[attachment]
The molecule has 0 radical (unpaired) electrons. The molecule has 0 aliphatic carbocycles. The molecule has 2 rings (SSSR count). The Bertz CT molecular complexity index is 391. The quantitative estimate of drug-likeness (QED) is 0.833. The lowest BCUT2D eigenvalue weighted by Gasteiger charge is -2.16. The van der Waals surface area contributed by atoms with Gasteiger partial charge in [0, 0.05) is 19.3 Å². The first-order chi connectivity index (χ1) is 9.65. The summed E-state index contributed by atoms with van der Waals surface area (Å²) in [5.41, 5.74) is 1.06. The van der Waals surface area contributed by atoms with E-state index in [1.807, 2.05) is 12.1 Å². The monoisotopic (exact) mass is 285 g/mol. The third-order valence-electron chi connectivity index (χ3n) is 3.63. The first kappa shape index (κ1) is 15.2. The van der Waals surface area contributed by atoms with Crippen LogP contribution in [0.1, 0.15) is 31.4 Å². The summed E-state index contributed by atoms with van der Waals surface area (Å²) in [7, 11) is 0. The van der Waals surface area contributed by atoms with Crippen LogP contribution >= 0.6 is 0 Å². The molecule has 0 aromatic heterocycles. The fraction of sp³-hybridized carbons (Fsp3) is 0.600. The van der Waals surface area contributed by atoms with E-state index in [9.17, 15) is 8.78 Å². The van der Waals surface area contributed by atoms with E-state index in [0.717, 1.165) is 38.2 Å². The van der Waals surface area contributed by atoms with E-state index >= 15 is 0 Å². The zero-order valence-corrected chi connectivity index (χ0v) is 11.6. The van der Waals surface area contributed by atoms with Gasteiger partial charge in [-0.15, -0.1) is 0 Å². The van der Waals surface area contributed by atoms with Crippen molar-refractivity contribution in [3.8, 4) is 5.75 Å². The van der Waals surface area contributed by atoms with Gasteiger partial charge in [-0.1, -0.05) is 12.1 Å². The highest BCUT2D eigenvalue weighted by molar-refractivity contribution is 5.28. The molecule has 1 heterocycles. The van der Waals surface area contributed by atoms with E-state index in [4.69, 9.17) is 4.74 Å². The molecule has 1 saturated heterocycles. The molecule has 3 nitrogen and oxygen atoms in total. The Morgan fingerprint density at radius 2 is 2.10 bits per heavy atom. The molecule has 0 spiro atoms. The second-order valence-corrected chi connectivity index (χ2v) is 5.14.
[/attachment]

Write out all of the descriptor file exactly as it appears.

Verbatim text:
The molecule has 0 radical (unpaired) electrons. The molecule has 0 aliphatic carbocycles. The molecule has 2 rings (SSSR count). The Bertz CT molecular complexity index is 391. The quantitative estimate of drug-likeness (QED) is 0.833. The lowest BCUT2D eigenvalue weighted by Gasteiger charge is -2.16. The van der Waals surface area contributed by atoms with Gasteiger partial charge in [0, 0.05) is 19.3 Å². The first-order chi connectivity index (χ1) is 9.65. The summed E-state index contributed by atoms with van der Waals surface area (Å²) in [5.41, 5.74) is 1.06. The van der Waals surface area contributed by atoms with E-state index in [1.807, 2.05) is 12.1 Å². The monoisotopic (exact) mass is 285 g/mol. The third-order valence-electron chi connectivity index (χ3n) is 3.63. The first kappa shape index (κ1) is 15.2. The van der Waals surface area contributed by atoms with Crippen LogP contribution in [0.1, 0.15) is 31.4 Å². The summed E-state index contributed by atoms with van der Waals surface area (Å²) in [7, 11) is 0. The van der Waals surface area contributed by atoms with Crippen LogP contribution >= 0.6 is 0 Å². The molecule has 0 aromatic heterocycles. The fraction of sp³-hybridized carbons (Fsp3) is 0.600. The van der Waals surface area contributed by atoms with E-state index in [9.17, 15) is 8.78 Å². The van der Waals surface area contributed by atoms with E-state index in [0.717, 1.165) is 38.2 Å². The van der Waals surface area contributed by atoms with E-state index >= 15 is 0 Å². The zero-order valence-corrected chi connectivity index (χ0v) is 11.6. The van der Waals surface area contributed by atoms with Gasteiger partial charge in [-0.15, -0.1) is 0 Å². The van der Waals surface area contributed by atoms with Crippen molar-refractivity contribution in [3.8, 4) is 5.75 Å². The van der Waals surface area contributed by atoms with Gasteiger partial charge in [-0.1, -0.05) is 12.1 Å². The highest BCUT2D eigenvalue weighted by molar-refractivity contribution is 5.28. The molecule has 1 heterocycles. The van der Waals surface area contributed by atoms with E-state index in [4.69, 9.17) is 4.74 Å². The molecule has 1 saturated heterocycles. The molecule has 3 nitrogen and oxygen atoms in total. The Morgan fingerprint density at radius 2 is 2.10 bits per heavy atom. The molecule has 0 spiro atoms. The second-order valence-corrected chi connectivity index (χ2v) is 5.14.